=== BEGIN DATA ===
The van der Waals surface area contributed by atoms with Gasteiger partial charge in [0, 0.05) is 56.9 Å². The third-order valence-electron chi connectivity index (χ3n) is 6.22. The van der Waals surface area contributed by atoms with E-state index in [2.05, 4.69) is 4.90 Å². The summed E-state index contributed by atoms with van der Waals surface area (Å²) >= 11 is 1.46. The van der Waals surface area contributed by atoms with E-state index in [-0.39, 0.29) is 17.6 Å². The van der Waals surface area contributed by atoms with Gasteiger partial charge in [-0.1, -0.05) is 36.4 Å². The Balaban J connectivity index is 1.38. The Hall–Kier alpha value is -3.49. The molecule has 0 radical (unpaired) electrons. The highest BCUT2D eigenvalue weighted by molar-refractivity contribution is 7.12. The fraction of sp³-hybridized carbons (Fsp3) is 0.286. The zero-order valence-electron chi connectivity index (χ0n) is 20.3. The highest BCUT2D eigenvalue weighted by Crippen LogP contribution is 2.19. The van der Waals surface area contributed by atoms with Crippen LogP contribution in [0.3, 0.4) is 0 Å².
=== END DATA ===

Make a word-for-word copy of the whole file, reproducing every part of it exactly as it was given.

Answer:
The van der Waals surface area contributed by atoms with Gasteiger partial charge in [0, 0.05) is 56.9 Å². The third-order valence-electron chi connectivity index (χ3n) is 6.22. The van der Waals surface area contributed by atoms with E-state index in [2.05, 4.69) is 4.90 Å². The summed E-state index contributed by atoms with van der Waals surface area (Å²) >= 11 is 1.46. The van der Waals surface area contributed by atoms with E-state index in [-0.39, 0.29) is 17.6 Å². The van der Waals surface area contributed by atoms with Gasteiger partial charge in [-0.1, -0.05) is 36.4 Å². The Balaban J connectivity index is 1.38. The Hall–Kier alpha value is -3.49. The molecule has 0 radical (unpaired) electrons. The highest BCUT2D eigenvalue weighted by molar-refractivity contribution is 7.12. The fraction of sp³-hybridized carbons (Fsp3) is 0.286. The zero-order valence-electron chi connectivity index (χ0n) is 20.3. The highest BCUT2D eigenvalue weighted by Crippen LogP contribution is 2.19. The van der Waals surface area contributed by atoms with Crippen LogP contribution in [0.3, 0.4) is 0 Å².